Figure 4 Output of our distance program

Procedures write record, free record, and close file complete the task of saving the record to disk. Now, because this is the first time this routine has been called, we set the value of flag to 1 or true. An alert is displayed informing the user that additional records added during this session will be saved without the GetFile dialog. Three set dialog item procedures clear the previously entered data, and position the text edit caret in the first text edit field ready for entry of the next record.

Assuming the user continues by entering data for the next record; when the Save It button is clicked, program flow progresses exactly as before. The difference is, when Store_Records is called this time, the counter n is incremented and the first if logic form now evaluates to true. The open file procedure opens the file ‘FileName’, and the get document length procedure returns the length in bytes of the file in the object ‘Position’. To avoid overwriting previously saved records, the file position procedure sets the file position according to the value of Position. From here on the same procedures are executed as before to save the record to disk.

Review_Records

Let’s say, for purposes of this tutorial, that you have entered all of the data and you wish to see if it is correct. By selecting View or Edit Records... from the Options menu, a non-modal dialog is displayed as shown in figure 2, and the Review_Records routine is called. This short routine opens the file ‘FileName’ in the read only mode. A for logic form provides a loop to be executed 10 times (NoRecs is a constant assigned the value of 10). The allocate record and read record procedures contained within the for loop are thusly executed 10 times to bring the entire file into memory. For safety sake the file is closed, and the value of the object n is set to zero.

When the Get Record button is clicked, the DoDialogEvent routine calls the Next_Record routine. As you might have guessed, when the Save Changes button is clicked, DoDialogEvent processes the request by calling the Save_Changes routine. The dialog is ultimately dismissed by clicking the window’s close box.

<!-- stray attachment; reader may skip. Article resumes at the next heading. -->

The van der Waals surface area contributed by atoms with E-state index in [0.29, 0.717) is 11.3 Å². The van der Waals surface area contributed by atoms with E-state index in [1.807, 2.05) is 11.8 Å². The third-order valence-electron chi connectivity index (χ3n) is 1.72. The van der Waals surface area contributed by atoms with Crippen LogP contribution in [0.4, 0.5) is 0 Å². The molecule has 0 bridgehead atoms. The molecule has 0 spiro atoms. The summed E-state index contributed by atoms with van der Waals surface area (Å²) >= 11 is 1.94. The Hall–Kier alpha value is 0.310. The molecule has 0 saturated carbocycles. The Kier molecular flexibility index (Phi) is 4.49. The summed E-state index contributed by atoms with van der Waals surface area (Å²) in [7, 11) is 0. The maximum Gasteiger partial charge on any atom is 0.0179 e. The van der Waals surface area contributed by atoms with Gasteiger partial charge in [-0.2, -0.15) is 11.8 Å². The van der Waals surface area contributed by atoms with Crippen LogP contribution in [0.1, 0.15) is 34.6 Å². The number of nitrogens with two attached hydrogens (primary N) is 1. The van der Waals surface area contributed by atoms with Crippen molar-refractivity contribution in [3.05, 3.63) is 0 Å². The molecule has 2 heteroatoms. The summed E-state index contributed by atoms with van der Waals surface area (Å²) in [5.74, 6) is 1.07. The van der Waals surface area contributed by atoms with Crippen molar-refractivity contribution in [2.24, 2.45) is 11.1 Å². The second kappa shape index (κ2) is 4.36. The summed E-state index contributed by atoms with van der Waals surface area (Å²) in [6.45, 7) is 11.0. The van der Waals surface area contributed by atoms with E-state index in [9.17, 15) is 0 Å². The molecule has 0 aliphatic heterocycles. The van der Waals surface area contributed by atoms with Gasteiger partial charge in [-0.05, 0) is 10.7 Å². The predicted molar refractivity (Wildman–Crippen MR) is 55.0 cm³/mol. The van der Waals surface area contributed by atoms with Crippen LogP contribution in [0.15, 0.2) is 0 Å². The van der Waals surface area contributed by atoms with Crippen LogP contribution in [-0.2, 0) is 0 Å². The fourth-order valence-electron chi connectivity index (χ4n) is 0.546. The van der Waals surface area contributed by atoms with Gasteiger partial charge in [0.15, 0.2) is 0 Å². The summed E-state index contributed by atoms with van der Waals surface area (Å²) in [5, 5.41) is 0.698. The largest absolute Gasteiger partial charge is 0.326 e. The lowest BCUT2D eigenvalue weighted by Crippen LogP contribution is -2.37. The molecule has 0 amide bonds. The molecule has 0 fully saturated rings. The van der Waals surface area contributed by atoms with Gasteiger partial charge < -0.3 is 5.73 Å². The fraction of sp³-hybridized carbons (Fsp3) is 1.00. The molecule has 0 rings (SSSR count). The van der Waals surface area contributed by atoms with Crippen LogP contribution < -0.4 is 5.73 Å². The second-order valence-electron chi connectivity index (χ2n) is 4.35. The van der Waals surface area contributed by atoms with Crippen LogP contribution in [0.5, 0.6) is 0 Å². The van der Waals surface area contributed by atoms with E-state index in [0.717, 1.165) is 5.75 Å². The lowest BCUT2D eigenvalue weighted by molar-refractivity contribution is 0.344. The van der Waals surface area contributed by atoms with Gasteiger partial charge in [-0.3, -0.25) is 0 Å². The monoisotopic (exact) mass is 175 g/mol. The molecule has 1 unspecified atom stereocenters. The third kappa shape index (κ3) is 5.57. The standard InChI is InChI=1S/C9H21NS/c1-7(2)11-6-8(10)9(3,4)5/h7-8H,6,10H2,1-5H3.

Next_Record

This routine is simply a series of get field and set dialog item procedures to display the contents of the records saved in the file ‘FileName’. To start at the beginning of the file, the object n is assigned the value of 1. Record Number is displayed by converting the object n to a byte type array named string with the procedure number to string. Note, the minimum dimension for a byte type array to handle number to string conversions is 13.

The Next_Record routine is called each time the user clicks the Get Record button. When the last record has been viewed, the assign procedure within the if logic form is executed to set the value of the object n to zero. This merely allows the continuous viewing of records by starting again at record number 1 when the last record has been displayed.

Figure 5 Our data base for distance calculation

Save_Changes

While viewing the records, changes may be made by entering the appropriate data in one or more of the text edit fields and clicking the Save Changes button. To no one’s surprise, the Save_Changes routine is called by the DoDialogEvent routine whenever the Save Changes button is clicked.

This routine simply opens the file ‘FileName’ in the write mode and sets the file position to overwrite the record to be changed. To do this, the procedure file position uses the argument (n-1)*18. Or in plain English, subtract 1 from the record number because the record pointer is left at the end of the record we wish to change. Now multiply by the record length (18), to set the file pointer to the correct position as calculated from the beginning of the file.

The actual writing of the record uses the same procedures as described previously. Two if logic forms are used to maintain correspondence with the actual record number, and if n=0 as is the case when the last record is the one to be edited, we simply assign the value of 10 to n. To make this a temporary measure, the object ‘flag’ is set to true, which is detected by the next if, and the value of n is once more zero. This only makes sense if you remember ‘n’ will always be something between 0 and 9 whenever this routine is called. So if n is equal to anything from 1 to 9, just write the record, else if n=0 change it to 10 temporarily. There must be an easier way.

Find_City

By selecting Compute Distance... from the Options menu, the dialog as shown in figure 4 is displayed. When the user enters the city codes for the origin and destination cities and clicks the Do It button, the Find_City routine is called by the Get_Input routine, and receives Origin and Destination as input arguments

The first thing this routine does is check to see if you are trying to fool it by entering the same city code for both the origin and destination cities. Normally an input like this should result in a distance of zero, but for some reason Apple’s SANE doesn’t like zero’s as operands for certain intrinsic functions. So, rather than having the Find_City routine complete all of its tasks, and then trap the error in the Calculate routine, I simply chose to display an alert informing the user of the problem.